On March 25, 2013, I spoke on the record with Eric Gould Bear (left) about software innovations, software patents and the trials and tribulations of litigating software patents long after they were first written.
Bear is an inventor on over 100 patents and patent applications in the software space. He has spent over 25 years working with numerous Fortune 500 corporations with respect to assisting them in the creation of new user experiences. He is also a founder of the design studio MONKEYmedia, which recently launched a patent infringement lawsuit against Apple that we will discuss in Part II of the interview. MONKEYmedia also has litigation pending against Sony, Disney and others. And on top of all of this, Bear is a testifying expert witness for patent infringement cases. Simply, there is little in the software/patent space that Bear hasn’t seen or been a part of over his career.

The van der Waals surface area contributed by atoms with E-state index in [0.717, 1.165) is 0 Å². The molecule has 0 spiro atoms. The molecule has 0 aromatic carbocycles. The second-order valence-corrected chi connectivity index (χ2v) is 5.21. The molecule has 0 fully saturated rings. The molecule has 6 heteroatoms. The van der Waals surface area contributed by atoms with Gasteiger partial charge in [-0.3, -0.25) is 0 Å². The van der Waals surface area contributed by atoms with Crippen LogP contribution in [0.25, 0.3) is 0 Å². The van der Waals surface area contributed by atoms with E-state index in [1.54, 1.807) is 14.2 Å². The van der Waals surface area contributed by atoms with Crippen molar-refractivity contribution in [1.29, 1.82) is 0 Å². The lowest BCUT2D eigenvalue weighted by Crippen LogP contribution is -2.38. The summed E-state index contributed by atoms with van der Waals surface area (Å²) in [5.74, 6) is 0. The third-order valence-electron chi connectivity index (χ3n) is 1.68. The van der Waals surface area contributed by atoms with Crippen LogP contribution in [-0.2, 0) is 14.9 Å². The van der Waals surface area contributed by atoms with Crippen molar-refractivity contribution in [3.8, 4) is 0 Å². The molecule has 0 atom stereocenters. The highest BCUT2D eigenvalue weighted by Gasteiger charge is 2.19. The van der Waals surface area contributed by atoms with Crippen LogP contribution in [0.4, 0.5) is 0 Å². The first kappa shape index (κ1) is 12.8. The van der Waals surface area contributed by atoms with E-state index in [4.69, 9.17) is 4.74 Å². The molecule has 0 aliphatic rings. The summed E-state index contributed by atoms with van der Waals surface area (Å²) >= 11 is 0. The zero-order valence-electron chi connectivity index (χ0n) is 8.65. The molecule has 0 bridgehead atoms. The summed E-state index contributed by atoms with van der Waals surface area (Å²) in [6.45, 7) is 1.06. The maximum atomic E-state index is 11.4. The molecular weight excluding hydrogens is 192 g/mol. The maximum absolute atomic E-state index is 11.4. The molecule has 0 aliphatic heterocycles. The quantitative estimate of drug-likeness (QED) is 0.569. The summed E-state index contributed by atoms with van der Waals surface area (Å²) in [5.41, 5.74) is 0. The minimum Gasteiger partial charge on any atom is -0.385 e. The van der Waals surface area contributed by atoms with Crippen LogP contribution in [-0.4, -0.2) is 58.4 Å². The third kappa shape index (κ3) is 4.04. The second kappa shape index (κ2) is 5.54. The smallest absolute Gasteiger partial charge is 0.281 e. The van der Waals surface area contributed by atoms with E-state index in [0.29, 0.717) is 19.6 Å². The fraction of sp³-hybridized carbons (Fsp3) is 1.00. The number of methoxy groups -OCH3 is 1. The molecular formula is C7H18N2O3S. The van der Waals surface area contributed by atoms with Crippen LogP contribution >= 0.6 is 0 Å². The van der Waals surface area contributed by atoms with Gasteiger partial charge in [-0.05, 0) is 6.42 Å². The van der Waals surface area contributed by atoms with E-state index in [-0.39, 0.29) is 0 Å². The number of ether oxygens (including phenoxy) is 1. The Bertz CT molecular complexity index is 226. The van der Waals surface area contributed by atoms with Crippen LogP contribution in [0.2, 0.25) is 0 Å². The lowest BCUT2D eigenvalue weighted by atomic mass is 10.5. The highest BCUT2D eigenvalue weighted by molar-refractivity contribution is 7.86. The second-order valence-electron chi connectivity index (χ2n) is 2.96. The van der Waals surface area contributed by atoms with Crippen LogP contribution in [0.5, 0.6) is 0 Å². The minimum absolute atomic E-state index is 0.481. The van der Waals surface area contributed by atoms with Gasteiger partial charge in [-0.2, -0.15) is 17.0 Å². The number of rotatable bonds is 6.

In Part I of our conversation, which appears below, we discuss the journey from ideas to designs that sit in the path of disruptive technology and could realistically be useful 5, 10 or more years down the road.
How to Write a Patent Application is a must own for patent attorneys, patent agents and law students alike. A crucial hands-on resource that walks you through every aspect of preparing and filing a patent application, from working with an inventor to patent searches, preparing the patent application, drafting claims and more.
Without hesitation I recommend One Simple Idea and think it should be required reading for any motivated inventor. There is so much to like about the book and so much that I think author Stephen Key nails dead on accurate. The book is educational, information and inspirational. For the $14 cover price it is essential reading.